Without question, Sachs’ program was a success, especially in health related matters (such as Malaria). The future success of this program’s has been heavily debated by people on all sides of the quest to end poverty.  An incredible increase in foreign aid is an essential component of Sachs’ long term plan . Many argue that there is really no way to ever get out of this perpetual state of dependence. They argue that as long as it remains a continual hand out, it seems unlikely that major changes will occur.

Due to some of these concerns, Sachs shifted his focus  to economic development.  However, this was one of the more underperforming components of his program.

I really enjoyed this book because it informed me about a topic and area of the world I knew nothing about. It is quite hard not to feel hopeless about the situation in Sub-Saharan Africa.It seems that throwing money at a medley of problems can truly only get you so far. I realized that not only is this region wholly undeveloped, the culture and beliefs make it even more difficult to impose a totally new way of life.

If you missed the last post, no worries! Check it out here, it’s a book review of Detroit: An American Autopsy by Charlie LeDuff.

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Detroit: An American Autopsy by Charlie LeDuff

dtr“I’ve always said, the only difference between Detroit and a third-world country is that Detroit doesn’t have goats in the street.” —Sam Riddle 

Charlie Leduff, a Detroit native moves back to the city to work as a journalist for the Detroit News. He throws himself into uncovering the vast amount of plight within the city.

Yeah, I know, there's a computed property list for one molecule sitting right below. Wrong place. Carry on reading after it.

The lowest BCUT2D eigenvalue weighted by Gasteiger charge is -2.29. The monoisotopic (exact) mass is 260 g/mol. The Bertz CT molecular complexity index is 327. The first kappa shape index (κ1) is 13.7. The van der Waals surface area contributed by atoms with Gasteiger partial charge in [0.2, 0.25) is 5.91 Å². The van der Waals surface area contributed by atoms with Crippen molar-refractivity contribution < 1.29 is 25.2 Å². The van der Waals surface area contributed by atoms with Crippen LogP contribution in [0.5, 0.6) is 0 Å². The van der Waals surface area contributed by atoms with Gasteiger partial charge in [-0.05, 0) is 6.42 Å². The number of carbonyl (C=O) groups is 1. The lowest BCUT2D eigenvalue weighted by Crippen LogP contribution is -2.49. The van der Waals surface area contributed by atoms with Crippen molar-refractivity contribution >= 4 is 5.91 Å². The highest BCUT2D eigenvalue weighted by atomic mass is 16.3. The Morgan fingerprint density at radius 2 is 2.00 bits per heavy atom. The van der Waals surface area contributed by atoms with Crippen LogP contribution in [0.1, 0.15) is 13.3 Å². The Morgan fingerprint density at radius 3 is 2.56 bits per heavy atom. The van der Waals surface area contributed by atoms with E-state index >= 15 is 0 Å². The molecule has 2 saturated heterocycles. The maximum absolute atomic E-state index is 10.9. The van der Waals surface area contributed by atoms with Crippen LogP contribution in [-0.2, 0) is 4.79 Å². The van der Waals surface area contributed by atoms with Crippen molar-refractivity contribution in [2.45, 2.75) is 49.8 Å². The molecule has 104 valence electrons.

I knew Detroit was in a bad place. I knew that the ONLY reason it’s not in worse shape (however, maybe you could make the argument it would be better starting over entirely) is because “the big 3” begged Washington to intervene. I knew it was dangerous and literally empty/vacant, but this book really opened my eyes and blew my mind (I still can’t fathom it).

It was scary and strange to read about a well sized American city plagued with arsonists, murders, unemployment, (city-wide) corruption, poverty and a vacancy rate of nearly 40%. Leduff discovers an entire eco-system running on corruption-from an imprisoned Mayor (Kwame Kilpatrick), to a police department altering murder statistics (to make the situation appear better), to judges involved in bribery.

For a large portion of the book, Leduff is in close quarters with the fire department. Firefighters in Detroit are often combating the work of arsonists (one of the highest rates in the country) who enjoy the cheap entertainment of setting a vacant house or property on fire. The firefighters don’t have adequate equipment to do their jobs properly.

Early on in the book, he makes a really interesting and moving point: what has happened to Detroit is really symbolic of what happened to America at large. Detroit is the birthplace of mass production, high paid blue-collar jobs, and home ownership/credit. The American way of life (the “dream”) was what Detroit stood for. The city’s demise is not just about Detroit, it’s about the future of America and its people.